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Which UK workers are happiest?

Kerry Hull

Kerry Hull | Marketing Director

Monday 5th Mar, 2018

Can limited company contractors ensure greater happiness levels for themselves than regular nine-to-five workers?

How happy would you say you are in your current job? If you work in marketing, communications or advertising, you're apparently much more likely to be satisfied with your role than other professionals, according to the results of a recent survey.

One4all Rewards has published 'The 2018 Happiness Survey', which saw marketing, comms and advertising workers rate their overall happiness at work at an average score of 8.13 out of 10, making them the cheeriest professionals of all.

But if you're not quite as satisfied as this with your current role, could taking your career destiny into your own hands and setting up on your own as a limited company contractor? Let's take a look.

Who is happiest with their jobs?

On average, UK workers ranked their happiness levels with their jobs at 6.81 out of ten, with almost one-quarter (22 per cent) of those questioned rating their job satisfaction as coming in at eight out of ten.

Overall, men were found to be slightly more content in their current positions than women, with male job happiness ranking at an average of 6.85 out of ten, compared to 6.78 for their female counterparts.

In addition, older workers tended to report higher levels of happiness at work, with over-55s collectively scoring their satisfaction levels at 6.91 out of ten, which was the highest combined rating of any age group.

Alan Smith, UK Managing Director at One4all Rewards, explained that the variation in the results means there can be no one-size-fits-all approach to make sure all workers are happy.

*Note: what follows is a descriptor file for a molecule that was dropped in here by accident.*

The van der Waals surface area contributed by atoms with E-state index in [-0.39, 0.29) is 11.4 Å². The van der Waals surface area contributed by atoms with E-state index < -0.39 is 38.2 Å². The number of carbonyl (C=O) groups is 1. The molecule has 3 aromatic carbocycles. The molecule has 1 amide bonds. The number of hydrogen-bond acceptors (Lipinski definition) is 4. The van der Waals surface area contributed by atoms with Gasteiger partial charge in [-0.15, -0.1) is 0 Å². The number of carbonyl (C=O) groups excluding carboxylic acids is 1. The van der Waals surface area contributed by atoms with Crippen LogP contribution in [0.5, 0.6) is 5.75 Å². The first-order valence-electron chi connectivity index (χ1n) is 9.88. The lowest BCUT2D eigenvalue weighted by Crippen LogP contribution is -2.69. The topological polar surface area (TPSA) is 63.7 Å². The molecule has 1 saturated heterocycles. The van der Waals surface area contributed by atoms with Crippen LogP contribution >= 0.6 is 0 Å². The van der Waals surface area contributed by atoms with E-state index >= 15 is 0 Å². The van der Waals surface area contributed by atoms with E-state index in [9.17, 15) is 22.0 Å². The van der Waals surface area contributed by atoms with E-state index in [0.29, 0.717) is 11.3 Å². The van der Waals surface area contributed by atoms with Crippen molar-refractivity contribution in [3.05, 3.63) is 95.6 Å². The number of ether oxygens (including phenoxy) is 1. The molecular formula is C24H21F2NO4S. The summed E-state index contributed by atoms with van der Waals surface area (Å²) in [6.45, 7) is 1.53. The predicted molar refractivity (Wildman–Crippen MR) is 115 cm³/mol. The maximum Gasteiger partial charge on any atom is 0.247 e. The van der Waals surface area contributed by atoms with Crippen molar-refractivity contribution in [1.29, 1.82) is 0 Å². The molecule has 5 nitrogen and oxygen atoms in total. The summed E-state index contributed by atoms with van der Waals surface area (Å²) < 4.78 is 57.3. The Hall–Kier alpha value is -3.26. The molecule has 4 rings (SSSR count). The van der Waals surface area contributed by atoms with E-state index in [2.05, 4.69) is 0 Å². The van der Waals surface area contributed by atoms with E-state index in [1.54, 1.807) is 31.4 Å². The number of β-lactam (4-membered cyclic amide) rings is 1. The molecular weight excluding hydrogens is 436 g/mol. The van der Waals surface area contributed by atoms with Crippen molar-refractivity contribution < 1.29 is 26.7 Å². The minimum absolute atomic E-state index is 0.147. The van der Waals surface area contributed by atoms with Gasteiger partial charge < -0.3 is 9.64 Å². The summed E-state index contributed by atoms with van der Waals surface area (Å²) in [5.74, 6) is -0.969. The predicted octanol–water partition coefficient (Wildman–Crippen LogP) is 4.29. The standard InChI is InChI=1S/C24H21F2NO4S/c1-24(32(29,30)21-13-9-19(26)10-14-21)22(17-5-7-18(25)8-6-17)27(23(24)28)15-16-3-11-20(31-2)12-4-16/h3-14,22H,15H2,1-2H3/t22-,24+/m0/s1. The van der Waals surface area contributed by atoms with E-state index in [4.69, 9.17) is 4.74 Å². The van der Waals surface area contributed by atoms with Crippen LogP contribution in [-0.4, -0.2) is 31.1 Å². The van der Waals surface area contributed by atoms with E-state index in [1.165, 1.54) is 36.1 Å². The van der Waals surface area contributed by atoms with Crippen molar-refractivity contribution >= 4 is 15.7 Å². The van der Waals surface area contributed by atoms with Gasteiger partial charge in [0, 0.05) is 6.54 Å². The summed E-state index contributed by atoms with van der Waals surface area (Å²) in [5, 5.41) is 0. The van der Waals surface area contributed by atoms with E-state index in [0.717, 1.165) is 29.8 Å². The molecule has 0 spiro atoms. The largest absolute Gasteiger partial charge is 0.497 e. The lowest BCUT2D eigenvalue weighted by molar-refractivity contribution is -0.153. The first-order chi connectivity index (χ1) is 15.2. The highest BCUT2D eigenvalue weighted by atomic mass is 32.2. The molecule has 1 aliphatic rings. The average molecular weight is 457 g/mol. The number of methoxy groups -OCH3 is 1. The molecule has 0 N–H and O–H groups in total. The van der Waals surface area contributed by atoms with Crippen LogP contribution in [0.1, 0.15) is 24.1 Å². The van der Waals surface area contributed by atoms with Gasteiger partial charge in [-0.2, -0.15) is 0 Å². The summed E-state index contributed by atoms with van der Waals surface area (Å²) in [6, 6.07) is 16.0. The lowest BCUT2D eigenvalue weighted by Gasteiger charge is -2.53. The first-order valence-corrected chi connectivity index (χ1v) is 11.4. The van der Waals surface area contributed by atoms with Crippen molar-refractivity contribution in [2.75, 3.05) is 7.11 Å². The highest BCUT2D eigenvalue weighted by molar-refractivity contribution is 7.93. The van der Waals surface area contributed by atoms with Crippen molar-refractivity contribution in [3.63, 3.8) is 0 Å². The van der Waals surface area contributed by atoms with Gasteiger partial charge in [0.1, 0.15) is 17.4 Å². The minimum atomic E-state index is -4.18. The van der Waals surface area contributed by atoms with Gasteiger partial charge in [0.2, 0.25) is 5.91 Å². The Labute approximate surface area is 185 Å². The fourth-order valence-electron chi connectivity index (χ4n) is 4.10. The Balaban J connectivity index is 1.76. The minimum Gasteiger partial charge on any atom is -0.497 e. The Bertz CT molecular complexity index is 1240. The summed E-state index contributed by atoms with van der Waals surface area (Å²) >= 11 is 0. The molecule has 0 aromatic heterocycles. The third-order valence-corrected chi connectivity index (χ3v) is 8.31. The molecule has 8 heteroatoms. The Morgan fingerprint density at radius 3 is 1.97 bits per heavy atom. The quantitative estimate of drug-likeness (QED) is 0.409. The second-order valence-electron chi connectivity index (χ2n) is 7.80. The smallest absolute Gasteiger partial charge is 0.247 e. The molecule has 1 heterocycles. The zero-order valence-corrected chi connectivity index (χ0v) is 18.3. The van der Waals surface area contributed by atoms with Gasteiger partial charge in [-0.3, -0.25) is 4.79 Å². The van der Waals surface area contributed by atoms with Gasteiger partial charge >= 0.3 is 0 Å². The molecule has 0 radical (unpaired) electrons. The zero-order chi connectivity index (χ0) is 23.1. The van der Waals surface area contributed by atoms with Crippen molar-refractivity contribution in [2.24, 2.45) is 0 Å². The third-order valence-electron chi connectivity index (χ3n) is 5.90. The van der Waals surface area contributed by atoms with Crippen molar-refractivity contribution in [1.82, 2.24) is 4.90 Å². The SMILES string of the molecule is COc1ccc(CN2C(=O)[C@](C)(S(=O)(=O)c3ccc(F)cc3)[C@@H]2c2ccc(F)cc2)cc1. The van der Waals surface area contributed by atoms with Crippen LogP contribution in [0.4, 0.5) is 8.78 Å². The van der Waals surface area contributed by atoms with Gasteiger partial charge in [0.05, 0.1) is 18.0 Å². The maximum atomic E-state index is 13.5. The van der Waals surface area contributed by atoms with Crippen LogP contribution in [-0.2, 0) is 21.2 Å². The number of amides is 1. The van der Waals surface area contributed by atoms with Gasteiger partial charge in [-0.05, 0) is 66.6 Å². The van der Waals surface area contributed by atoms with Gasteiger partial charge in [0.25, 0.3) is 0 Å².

"For example, those aged 55 and over are happier than any other age group, but interestingly, they are also amongst the most likely to believe that the nature of the work they do plays the most key role in their morale at work, putting more emphasis on this than salary, bonuses, annual leave or anything more tangible," Mr Smith continued.

"This is a factor for other age groups, but it's only those aged 45 and over who prioritise this above salary."

So, as there can be no single solution to improving all workers' happiness levels, you might just have to take things into your own hands.

How to boost your job happiness

The 2018 Happiness Survey found that the number one factor influencing UK workers' happiness was their pay rate, with 38 per cent ranking this as a priority. For those who believe that more pay would make them happy, working as a limited company contractor could offer a solution. These workers are able to set their own competitive pay rates, charging exactly what they feel access to their skills is worth, rather than having this decided by someone else.

Meanwhile, more than one-third (34 per cent) of respondents rated the nature of their work as an important factor influencing their happiness and, again, this is something that contractors can have a lot more power over than more traditionally employed nine-to-five workers. Limited company contractors can make sure they are working in a field they are 100 per cent passionate about, making them more likely to be happy at work as a result.

Another factor found to be having a significant impact on UK workers' happiness levels was the option to work flexibly, which 29 per cent cited as important. With the opportunity to choose their own working hours, days and location, contractors have much more flexibility than most over their jobs, meaning they can create a work-life balance that suits their individual circumstances perfectly.

Related article - How to improve your email etiquette 

Email is one of the most important methods of communication in the business world and for contractors it is a vital way to communicate with clients and land new contracts. Whether you’re establishing a point of contact, sending over a proposal or sharing important files for a project you’re working on, your email needs to represent you in a positive and professional manner. So just how can you further improve your email etiquette?

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